Andy Murray was the greatest tennis player Britain ever produced and without doubt he is part of the Fab 4 alongside Novak Djokovic, Roger Federer and Rafa Nadal.
Andy has revealed that he will be retiring from tennis, unfortunately not on his own terms. Andy has been through a lot physically especially the last year when he underwent hip surgery after pulling out of the 2018 Australian Open.
The injury plagued him for a long time and there was no improvement after all the non-surgical treatment that he tried. The knife was the last option. He attempted to return by playing Queen’s and Eastbourne on the softer grass surface and felt optimistic. Next, he played a couple of events on the US hardcourt circuit, but he was struggling.
Recently he said he could not get back to 100% and he was still suffering. His surgeon also said that there was nothing more that could be done, and Andy would never be 100%.
Fighting back tears which resulted in him leaving the room at the Australian Open this week to compose himself, Andy returned to make the announcement when asked how he was feeling. He replied: “Not great.”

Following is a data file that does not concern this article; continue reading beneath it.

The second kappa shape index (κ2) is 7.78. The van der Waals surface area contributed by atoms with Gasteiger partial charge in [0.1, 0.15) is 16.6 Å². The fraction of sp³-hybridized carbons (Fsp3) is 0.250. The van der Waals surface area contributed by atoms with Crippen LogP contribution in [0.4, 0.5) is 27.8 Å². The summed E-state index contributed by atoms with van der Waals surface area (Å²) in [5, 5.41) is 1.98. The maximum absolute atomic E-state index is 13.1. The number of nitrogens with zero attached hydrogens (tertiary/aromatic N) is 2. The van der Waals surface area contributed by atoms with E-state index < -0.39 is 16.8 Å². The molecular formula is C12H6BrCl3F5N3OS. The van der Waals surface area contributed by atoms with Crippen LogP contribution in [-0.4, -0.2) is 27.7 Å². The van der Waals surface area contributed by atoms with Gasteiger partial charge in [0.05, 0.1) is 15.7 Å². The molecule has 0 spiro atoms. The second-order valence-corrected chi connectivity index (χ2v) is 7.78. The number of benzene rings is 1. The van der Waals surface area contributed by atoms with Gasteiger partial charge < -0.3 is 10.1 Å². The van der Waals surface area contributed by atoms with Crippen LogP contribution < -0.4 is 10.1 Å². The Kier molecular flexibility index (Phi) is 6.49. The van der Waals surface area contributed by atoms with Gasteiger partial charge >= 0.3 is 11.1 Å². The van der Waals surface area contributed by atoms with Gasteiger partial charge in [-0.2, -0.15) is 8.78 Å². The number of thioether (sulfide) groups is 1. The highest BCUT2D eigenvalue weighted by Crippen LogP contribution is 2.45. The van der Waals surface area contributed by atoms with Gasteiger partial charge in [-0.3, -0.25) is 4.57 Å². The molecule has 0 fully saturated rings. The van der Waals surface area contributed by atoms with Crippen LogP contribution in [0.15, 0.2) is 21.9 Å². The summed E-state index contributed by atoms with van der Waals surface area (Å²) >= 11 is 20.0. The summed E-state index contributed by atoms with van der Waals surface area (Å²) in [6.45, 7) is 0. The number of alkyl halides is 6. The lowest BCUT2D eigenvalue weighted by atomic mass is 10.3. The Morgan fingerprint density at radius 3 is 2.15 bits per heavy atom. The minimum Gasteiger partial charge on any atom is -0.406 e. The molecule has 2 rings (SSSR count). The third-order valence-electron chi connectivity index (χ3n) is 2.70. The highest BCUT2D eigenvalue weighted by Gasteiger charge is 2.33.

“Not feeling good,” he said. “Been struggling for a long time…I’m not sure I can play through the pain for another four or five months. I can play with limitations. But having the limitations and the pain is not allowing me to enjoy competing or training.”
He was hoping to be able to play his final tournament at his beloved Wimbledon – on that hallowed Centre Court where he won the title twice and the Olympic gold medal, but he sadly believes the Australian Open could be his final tournament.
A winner of 45 career titles which also included the US Open, he was world No.1 and five times reached the Australian Open final. And he led Great Britain to Davis Cup glory.
He gave everything he had when he walked on the tennis court and the highest respect for him could never be denied.
He will be missed by everyone at the Rolex Shanghai Masters where he won the title three times in 2010, 2011 and 2016 and was a finalist in 2012. The only player in the event’s history to reach the final three consecutive years.
“Andy was a pleasure to deal with and he has been a remarkable tennis player,” Tournament Director Michael Luevano said. “I personally loved his humour and wit and he was the true definition of British gentleman.
“His work ethic and his on-court skills were tremendous, he is incredibly respected, and he will be missed by the game. All of us at the Rolex Shanghai Masters wish him the very best in the future and sincerely hope his dream of retiring at Wimbledon comes true.”